Are you stalking me ??

Hey, there is a track of sorts that the sheet attaches to. Tacking the big genoa aorund the inner is a right royal pain in the butt but I'd like to try her out using a high cut yankee and the inner. Failing that I will investigate making the inner removeable although I suspect this will necessitate a baby stay.
__________________
Andrew B

"Do you think God gets stoned? I think so... Look at the platypus." Robin Williams.
Reply With Quote Share with Facebook
  #7  
Old 04-02-2008
SimonV's Avatar
Wish I never found SN!
 
Join Date: Jul 2006
Location: Brisbane Australia
Posts: 1,996
Thanks: 3
Thanked 4 Times in 4 Posts
Rep Power: 9
SimonV will become famous soon enough
TDW, you didn't say if it was on a furler. I have a removable inner and it takes about 5 min to set up and another 5 to hank on the staysail. Not being a true cutter and I think the P42 is the same boat you’re not supposed to be tacking back and forth but staying on one tack for long periods. I will only set the inner when on passage or when the Genoa is too big for the conditions.
__________________
Simon
Ericson 39B.
To view links or images in signatures your post count must be 10 or greater. You currently have 0 posts.

I love my boat
S/V GOODONYA
Brisbane
present location Heading to the Whitesundays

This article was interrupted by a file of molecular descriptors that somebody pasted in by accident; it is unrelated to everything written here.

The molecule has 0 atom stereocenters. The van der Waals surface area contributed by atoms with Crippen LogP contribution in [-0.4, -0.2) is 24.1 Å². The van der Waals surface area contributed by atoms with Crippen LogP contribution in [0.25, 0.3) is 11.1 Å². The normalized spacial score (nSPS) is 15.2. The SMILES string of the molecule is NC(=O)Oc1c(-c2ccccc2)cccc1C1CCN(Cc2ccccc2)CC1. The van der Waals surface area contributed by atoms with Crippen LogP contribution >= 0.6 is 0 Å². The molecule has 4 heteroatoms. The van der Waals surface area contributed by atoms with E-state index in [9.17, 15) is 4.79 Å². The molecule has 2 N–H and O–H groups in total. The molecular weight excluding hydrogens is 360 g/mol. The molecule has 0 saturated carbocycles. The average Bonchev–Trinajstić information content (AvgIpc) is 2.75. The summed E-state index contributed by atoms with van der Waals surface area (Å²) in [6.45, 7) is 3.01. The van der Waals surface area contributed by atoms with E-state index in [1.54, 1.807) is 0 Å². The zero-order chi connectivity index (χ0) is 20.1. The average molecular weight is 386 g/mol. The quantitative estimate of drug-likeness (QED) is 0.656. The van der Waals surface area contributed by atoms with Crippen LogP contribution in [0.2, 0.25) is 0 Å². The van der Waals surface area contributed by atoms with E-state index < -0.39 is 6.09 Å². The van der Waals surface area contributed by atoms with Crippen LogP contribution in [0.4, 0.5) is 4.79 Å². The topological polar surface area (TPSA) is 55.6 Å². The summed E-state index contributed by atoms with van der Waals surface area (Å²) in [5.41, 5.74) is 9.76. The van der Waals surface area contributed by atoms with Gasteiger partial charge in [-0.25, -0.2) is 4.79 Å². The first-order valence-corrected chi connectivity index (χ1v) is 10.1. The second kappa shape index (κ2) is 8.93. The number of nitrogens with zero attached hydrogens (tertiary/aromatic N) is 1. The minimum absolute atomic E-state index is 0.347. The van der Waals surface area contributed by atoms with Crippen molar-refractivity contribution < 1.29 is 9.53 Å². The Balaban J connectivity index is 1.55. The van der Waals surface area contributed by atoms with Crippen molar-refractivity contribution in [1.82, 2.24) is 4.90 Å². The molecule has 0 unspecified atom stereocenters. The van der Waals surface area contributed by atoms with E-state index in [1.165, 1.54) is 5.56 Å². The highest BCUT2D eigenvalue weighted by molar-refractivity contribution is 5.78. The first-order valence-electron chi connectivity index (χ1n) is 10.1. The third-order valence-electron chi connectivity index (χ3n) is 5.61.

To view links or images in signatures your post count must be 10 or greater. You currently have 0 posts.

DELIVERY SKIPPER
Drinking Rum before 10am makes you a Pirate NOT an alcohlic
Reply With Quote Share with Facebook
  #8  
Old 04-02-2008
tdw's Avatar
tdw tdw is offline
Super Fuzzy Moderator
 
Join Date: Oct 2006
Location: Sydney Australia
Posts: 14,548
Thanks: 5
Thanked 71 Times in 66 Posts
Rep Power: 10
tdw is a jewel in the rough tdw is a jewel in the rough tdw is a jewel in the rough
I'm an idiot. No , don't deny it, you are just being charitable. Really, you are. Oh stop it. But you're sweet nonetheless.

Of course if I get rid of the boom I'll need a much longer track right across the foredeck or the thing will never sheet in correctly. The track that the boom attaches to is really too short for boomless. Probably still worth doing though, particularly if it's feasible to make the inner removeable. The track, or more importantly the frame it would need to sit on would not be inexpensive.

On the other hand as I said before I want to see how she sails under yankee and staysail. Ms W is definitely going to prefer tacking the yankee rather than the genoa. If I'm happy with her performance under yankee and staysail I'll probably bite the bullet, get rid of the boom and make the inner removeable for very light winds.

Simon, yes the genoa is on a furler but not the staysail. Which does suggest another problem in that removing and bagging a big furling genoa is a right bugger, not to mention putting it back on. In that regard hanks are way ahead of luff wire for a furler.
__________________
Andrew B

"Do you think God gets stoned? I think so... Look at the platypus." Robin Williams.